what is the role of the following in SDS in SDS-PAGE:
sodium dodecyl sulfate functions as a detergent that denatures the protein by dissolving the hydrophobic molecules before it is loaded to the sodium dodecyl sulfate polyacrylamide gel electrophoresis. The denatured protein migrates through the polyacrylamide – the matrix.
B-mercaptoethanol is incorporated in the buffer so as to cleave the disulfide links within or else amid the molecules, letting molecules to assume an extended monomeric conformation.
TEMED and ammonium persulphate (5 marks)
TEMED is a stabilizer of free radicals and has the role of enhancing polymerization. The ammonium persulfate (APS) assists in inducing the polymerization of acrylamide and bisacrylamide monomers. The ammonium persulfate decomposes rapidly to form free radicals.
Research the relationship between molecular weight and distance travelled on the gel. Using the model data supplied, calculate the weight of the unknown protein (20)
The comparative rate of mobility relies upon the charge, molar weight, as well as the shape of the protein analyzed. The proteins with a higher negative charge are attracted more readily and faster toward the anode, and thus move quickly. The gel medium enforces a separating influence upon the migration of protein molecules; the greater the protein the sluggish its migration, and small globular proteins move more rapidly than large elongated proteins.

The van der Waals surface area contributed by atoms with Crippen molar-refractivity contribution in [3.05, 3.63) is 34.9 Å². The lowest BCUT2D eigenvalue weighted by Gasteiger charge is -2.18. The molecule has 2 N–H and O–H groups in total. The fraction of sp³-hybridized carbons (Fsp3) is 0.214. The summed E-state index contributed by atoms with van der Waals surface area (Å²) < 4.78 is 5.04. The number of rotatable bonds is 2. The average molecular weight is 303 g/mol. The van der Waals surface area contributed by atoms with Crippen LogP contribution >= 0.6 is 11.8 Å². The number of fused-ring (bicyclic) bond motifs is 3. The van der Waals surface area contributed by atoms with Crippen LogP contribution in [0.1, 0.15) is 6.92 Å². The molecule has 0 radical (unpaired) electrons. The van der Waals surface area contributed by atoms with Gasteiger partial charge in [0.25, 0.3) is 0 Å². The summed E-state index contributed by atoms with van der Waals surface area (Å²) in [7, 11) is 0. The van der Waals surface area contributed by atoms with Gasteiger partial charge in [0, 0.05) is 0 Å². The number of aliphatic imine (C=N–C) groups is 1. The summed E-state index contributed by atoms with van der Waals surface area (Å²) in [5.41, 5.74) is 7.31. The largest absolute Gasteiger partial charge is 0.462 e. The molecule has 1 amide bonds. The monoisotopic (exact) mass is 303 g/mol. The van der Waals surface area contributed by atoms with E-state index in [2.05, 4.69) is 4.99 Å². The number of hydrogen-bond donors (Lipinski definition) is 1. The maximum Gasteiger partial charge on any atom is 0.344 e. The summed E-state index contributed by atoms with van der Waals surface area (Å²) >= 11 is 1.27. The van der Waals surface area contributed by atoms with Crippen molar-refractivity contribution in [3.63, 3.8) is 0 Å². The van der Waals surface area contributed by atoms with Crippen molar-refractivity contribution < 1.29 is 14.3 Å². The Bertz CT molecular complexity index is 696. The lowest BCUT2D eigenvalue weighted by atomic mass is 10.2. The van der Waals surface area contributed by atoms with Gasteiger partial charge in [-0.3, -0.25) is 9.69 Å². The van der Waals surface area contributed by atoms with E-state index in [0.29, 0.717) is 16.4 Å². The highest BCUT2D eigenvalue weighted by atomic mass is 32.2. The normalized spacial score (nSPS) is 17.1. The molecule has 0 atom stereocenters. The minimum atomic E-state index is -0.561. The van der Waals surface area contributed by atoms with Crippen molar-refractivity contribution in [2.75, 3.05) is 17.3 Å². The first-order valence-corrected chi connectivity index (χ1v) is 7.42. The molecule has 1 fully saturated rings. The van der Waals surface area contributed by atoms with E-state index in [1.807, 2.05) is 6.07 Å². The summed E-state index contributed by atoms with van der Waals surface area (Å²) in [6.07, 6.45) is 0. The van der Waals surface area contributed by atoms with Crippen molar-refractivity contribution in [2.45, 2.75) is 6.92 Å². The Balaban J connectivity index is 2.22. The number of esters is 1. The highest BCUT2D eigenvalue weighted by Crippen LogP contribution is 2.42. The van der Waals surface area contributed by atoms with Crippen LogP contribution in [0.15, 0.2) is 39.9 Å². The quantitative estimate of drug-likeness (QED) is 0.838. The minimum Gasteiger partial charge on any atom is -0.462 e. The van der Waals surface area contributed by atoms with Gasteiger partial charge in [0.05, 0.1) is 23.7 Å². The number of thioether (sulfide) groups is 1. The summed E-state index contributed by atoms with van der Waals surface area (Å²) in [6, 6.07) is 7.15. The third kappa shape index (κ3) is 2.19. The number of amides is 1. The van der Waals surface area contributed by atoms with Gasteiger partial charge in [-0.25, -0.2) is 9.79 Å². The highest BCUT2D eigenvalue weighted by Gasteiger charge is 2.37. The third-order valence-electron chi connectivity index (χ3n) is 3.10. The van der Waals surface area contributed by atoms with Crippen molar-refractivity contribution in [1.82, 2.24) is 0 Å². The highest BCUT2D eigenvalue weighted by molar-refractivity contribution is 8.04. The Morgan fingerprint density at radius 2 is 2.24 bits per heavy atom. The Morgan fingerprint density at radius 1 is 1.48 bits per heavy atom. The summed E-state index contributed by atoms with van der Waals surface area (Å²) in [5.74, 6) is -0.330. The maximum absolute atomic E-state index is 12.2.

4) Describe the gel matrix and its effects on the migration of proteins.
The gel matrix influences the rate of movement of proteins. The smaller gel takes shorter time to migrate and little reagents rather than the larger gels. The movement of proteins in the matrix is easier. The larger gel matrix takes longer time to migrate but ensure a higher resolution.
The recipe given is for a 12% gel. List the reagents and their volumes for a 10% gel. (5)
5ug of protein = 4.2ug
2.5ul of buffer = 2.1ul
2.5ul of water to make the total sample 10ul = 2.1ul make the total sample 8.3ul
5) Describe how you would modify the procedure if you wanted to study native protein conformation (3).
The native proteins are inactive according to their conformation. It is appropriate to unfold their chains into simpler and linear forms that are detectable. The unfolding of the complex form of the native protein can be done by denaturation. For this reason, the step for denaturation should be included in the procedure.
6) Describe the significance of the pH change between the two gels (2)
The pH change is critical in changing the counter- ions in the course of the runs so as to enhance the resolution.
7) We used Coomassie blue staining of proteins. Describe two other general protein stains. Under what conditions would they be used? (4 marks)
Involves silver in staining histologic parts. The staining is essential especially in showing proteins such as collagen III, as well as the DNA. The staining is used in the situation where there is a need to identify substances within the cell and those that are outside.
Haematoxylin and eosin (H&E) staining